Katzenmoyer v. City of Reading, PA, 158 F. Supp. 2d 491 (E.D. Pa. 2001)

U.S. District Court for the Eastern District of Pennsylvania - 158 F. Supp. 2d 491 (E.D. Pa. 2001)
May 21, 2001

158 F. Supp. 2d 491 (2001)

Michael KATZENMOYER and Charlotte Katzenmoyer

Civ.A. No. 00-5574.

United States District Court, E.D. Pennsylvania.

May 21, 2001.

*492 *493 *494 *495 Stephen V. Yarnell, Richard M. Squire and Associates, Wyncote, PA, for plaintiff.

Steven K. Ludwig, Fox, Rothschild, O'Brien & Frankel, Philadelphia, PA, for defendants.



PADOVA, District Judge.

This matter arises on Defendants' Motion for Judgment on the Pleadings and Plaintiffs' Motion to Amend the Complaint. For the reasons that follow, the Court grants in part and denies in part Defendants' Motion, and grants Plaintiffs' Motion to Amend the Complaint consistent with this memorandum with respect to those counts remaining.


I. Background

Plaintiffs allege the following facts. The City of Reading is a City of the Third Class. In about 1996, the City adopted a new charter, which changed the government from a commission form government to a city charter form of government. The new charter went into effect on January 1, 1996. Under the new charter, the mayor has certain powers to appoint and dismiss certain officials. The managing director also has the power to remove certain officials from the city government.

In 1998-99, a group of citizens began a campaign to persuade the Council to hold a referendum on implementing a comprehensive trash collection program. The referendum was controversial, and spawned a lawsuit, and the formation of a group called the Citizens for Good Government, established by private trash haulers opposed to the comprehensive trash collection proposal. The referendum failed. In 1999, Defendant Joseph Eppihimer ("Eppihimer"), then a member of the City Council, ran for mayor. Eppihimer, who received substantial financial backing from Citizens for Good Government, was an outspoken opponent of the comprehensive trash collection program. He won the election, and took office on January 1, 2000. The managing director, Steven Bonczek, who had been a supporter of comprehensive trash collection, resigned.

At the time that Eppihimer became Mayor of Reading, Plaintiff Michael Katzenmoyer ("Katzenmoyer") was the Property Maintenance Supervisor, and in that capacity was also the Chief Electrician of the City. Katzenmoyer had been elevated *496 to those positions by the Public Works department head, D. Michael Mucha ("Mucha"), who was one of Eppihimer's political opponents. Mucha had also reported potential ethics violations by Eppihimer to the City Solicitor, relating to a 1998 incident in which Eppihimer allegedly campaigned in violation of the city charter.

Katzenmoyer alleges that Defendant Jesus Pena ("Pena"), the Human Resources Director, acting at the direction of Eppihimer, terminated Katzenmoyer from his position. Katzenmoyer claims this termination resulted from his political affiliation and his vocal political support for Eppihimer's opponents. In his original complaint, Plaintiffs brought a number of claims under § 1983, the Fourteenth Amendment, the First Amendment, and state law. Katzenmoyer's wife, Charlotte Katzenmoyer brought a claim of loss of consortium. Defendants moved for Judgment on the Pleadings pursuant to Federal Rule of Civil Procedure 12(c). In responding to Defendants' Motion, Plaintiffs moved to amend the Complaint. In Plaintiffs proposed Amended Complaint, they bring largely the same causes of action, but amend some of the specific allegations. Defendants oppose such amendment on the grounds the amendment would be futile.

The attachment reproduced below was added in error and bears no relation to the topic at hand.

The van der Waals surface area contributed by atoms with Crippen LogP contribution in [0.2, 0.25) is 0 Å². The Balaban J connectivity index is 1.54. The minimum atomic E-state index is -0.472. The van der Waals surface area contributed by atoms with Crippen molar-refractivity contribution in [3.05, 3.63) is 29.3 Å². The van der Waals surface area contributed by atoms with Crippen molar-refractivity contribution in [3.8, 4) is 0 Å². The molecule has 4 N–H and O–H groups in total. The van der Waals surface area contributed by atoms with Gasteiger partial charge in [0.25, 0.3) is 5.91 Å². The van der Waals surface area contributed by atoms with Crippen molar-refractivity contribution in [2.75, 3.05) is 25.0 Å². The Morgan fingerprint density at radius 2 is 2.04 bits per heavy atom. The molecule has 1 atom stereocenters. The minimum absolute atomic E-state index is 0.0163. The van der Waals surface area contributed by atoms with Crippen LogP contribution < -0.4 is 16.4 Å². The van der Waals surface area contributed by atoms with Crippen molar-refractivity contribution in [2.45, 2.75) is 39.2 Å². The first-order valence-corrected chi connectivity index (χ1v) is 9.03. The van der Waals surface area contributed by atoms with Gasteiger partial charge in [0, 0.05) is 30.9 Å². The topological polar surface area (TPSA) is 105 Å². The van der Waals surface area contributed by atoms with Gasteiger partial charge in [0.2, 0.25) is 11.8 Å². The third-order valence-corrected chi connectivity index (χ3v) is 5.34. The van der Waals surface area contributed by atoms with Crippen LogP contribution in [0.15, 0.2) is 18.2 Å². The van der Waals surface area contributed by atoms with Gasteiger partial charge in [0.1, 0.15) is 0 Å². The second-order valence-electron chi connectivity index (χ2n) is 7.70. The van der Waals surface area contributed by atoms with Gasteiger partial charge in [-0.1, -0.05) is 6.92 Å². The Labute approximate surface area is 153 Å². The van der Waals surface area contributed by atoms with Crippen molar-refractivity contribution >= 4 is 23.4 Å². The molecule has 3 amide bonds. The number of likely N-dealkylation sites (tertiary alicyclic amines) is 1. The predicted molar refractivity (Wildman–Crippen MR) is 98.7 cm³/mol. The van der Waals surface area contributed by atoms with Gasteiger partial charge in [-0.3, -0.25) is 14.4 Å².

At the pre-trial conference held on April 17, 2001, the Court directed the parties to consult regarding the outstanding issues and to attempt to agree to an amended complaint. Defendants' counsel responded with a letter identifying the remaining issues with reference to the Proposed Amended Complaint of March 13, 2001, attached to Plaintiffs' Motion to Amend. Plaintiffs' counsel submitted a letter dated April 23, 2001, identifying those issues still requiring resolution. The parties have been unable to agree to an amended complaint, and request the Court to direct the Plaintiffs to file their amended complaint and to consider a future responsive pleading, or to issue an adjudication on the remaining issues.

In accordance with these submissions, the Court herein decides Defendants' Motion for Judgment with respect to the original Complaint, but grants Plaintiffs leave to amend the Complaint on those Counts for which the proposed Amended Complaint is not futile. Plaintiffs shall file an amended complaint consistent with this memorandum.


II. Legal Standard

Federal Rule of Civil Procedure 12(c) allows a party to move for judgment on the pleadings "[a]fter the pleadings are closed but within such time as not to delay the trial." Fed.R.Civ.P. 12(c). The Court reviews a motion for judgment on the pleadings pursuant to Rule 12(c) under the same standard as a motion to dismiss pursuant to Rule 12(b) (6). See Constitution Bank v. DiMarco, 815 F. Supp. 154, 157 (E.D.Pa.1993). Thus, the court must view the facts presented in the pleadings and the inferences to be drawn therefrom in the light most favorable to the non-moving party. See National Iranian Oil Co. v. Mapco Int'l, Inc., 983 F.2d 485, 489 (3d Cir. 1992). The court cannot grant judgment on the pleadings "unless the movant clearly establishes that no material issue of fact remains to be resolved and that he is entitled to judgment as a matter of law." Kruzits v. Okuma Machine Tool, Inc., 40 F.3d 52, 54 (3d Cir.1994) (quoting Society Hill Civic Assoc. v. Harris, 632 F.2d 1045, 1054 (3d Cir.1980)).